Nitrous oxide, known to many as laughing gas, is a promising drug against severe depression, confirmed a study published in Science Translational Medicine.
It has long been known that laughing gas can briefly improve mood and relieve pain. It is one of the most common anesthetics and is also sold illegally. Previously it was believed that its effect wore off quickly.
In the brain, nitrous oxide blocks receptors N-methyl-D-aspartate. Why influencing these receptors changes mood is still unknown. Ketamine, which is already approved in some countries for the treatment of depression, acts on the same target. Therefore, scientists decided to test whether laughing gas had the same lasting effect.
A 2014 study found that nitrous oxide could improve symptoms of depression for 24 hours in people who had not responded to standard treatment for the disease. At the time, scientists did not test whether the effect lasted longer.
The new study involved 24 people with treatment-resistant depression. The participants were divided into three groups. The first received a full dose of nitrous oxide, the second – half, and the third – a placebo (a mixture of air and oxygen). For three months, participants received one inhalation per month. Scientists from the University of Washington and the University of Chicago wanted to test how a half dose of the gas worked, because a full dose (50% nitrous oxide) can cause headaches, dizziness and nausea.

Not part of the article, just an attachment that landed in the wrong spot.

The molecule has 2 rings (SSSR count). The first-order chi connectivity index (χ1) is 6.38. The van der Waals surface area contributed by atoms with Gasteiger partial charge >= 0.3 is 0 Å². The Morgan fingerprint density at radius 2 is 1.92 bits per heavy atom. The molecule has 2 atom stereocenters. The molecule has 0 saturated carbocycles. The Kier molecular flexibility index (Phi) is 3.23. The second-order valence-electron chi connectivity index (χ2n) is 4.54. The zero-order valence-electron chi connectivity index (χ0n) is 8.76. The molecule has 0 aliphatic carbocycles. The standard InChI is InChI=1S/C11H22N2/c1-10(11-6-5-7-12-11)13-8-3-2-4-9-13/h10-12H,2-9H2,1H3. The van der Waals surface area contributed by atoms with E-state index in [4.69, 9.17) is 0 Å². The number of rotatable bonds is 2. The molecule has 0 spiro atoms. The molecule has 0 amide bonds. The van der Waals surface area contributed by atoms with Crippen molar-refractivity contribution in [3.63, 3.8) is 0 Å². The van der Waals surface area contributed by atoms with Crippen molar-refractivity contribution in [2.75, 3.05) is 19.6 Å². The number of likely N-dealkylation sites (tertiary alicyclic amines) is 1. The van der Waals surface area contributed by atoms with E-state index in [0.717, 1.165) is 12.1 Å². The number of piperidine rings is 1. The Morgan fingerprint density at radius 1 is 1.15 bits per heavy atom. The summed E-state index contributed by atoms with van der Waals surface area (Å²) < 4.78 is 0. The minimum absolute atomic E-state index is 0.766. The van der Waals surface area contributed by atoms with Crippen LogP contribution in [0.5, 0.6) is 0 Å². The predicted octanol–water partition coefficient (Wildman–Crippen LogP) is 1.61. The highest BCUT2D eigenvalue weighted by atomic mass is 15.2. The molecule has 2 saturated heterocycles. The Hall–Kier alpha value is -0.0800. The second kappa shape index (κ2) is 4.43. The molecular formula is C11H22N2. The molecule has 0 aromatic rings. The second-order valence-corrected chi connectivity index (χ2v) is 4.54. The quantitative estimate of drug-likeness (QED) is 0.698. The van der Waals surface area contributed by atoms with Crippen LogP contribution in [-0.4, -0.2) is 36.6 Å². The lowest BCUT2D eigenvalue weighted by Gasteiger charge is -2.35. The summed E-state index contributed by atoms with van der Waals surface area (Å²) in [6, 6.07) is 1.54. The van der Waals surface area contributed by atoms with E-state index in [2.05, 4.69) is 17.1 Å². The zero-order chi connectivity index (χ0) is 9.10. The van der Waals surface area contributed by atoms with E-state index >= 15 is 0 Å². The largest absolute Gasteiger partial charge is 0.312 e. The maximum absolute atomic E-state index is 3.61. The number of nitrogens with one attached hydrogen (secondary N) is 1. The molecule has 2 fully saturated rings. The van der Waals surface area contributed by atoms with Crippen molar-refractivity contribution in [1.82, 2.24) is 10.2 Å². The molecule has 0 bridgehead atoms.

In patients who received half the dose of laughing gas, two weeks after the course of treatment, symptoms of depression on a scale for diagnosing this disease were relieved by five points more than in the placebo group. Scientists assess this as a significant effect.
The intensity of the effect of the half dose differed little from the effect of the full dose. At the same time, reducing the concentration of nitrous oxide significantly reduced the risk of side effects.
Scientists emphasize that, like ketamine, nitrous oxide gives a quick effect. However, they cannot yet explain its mechanism.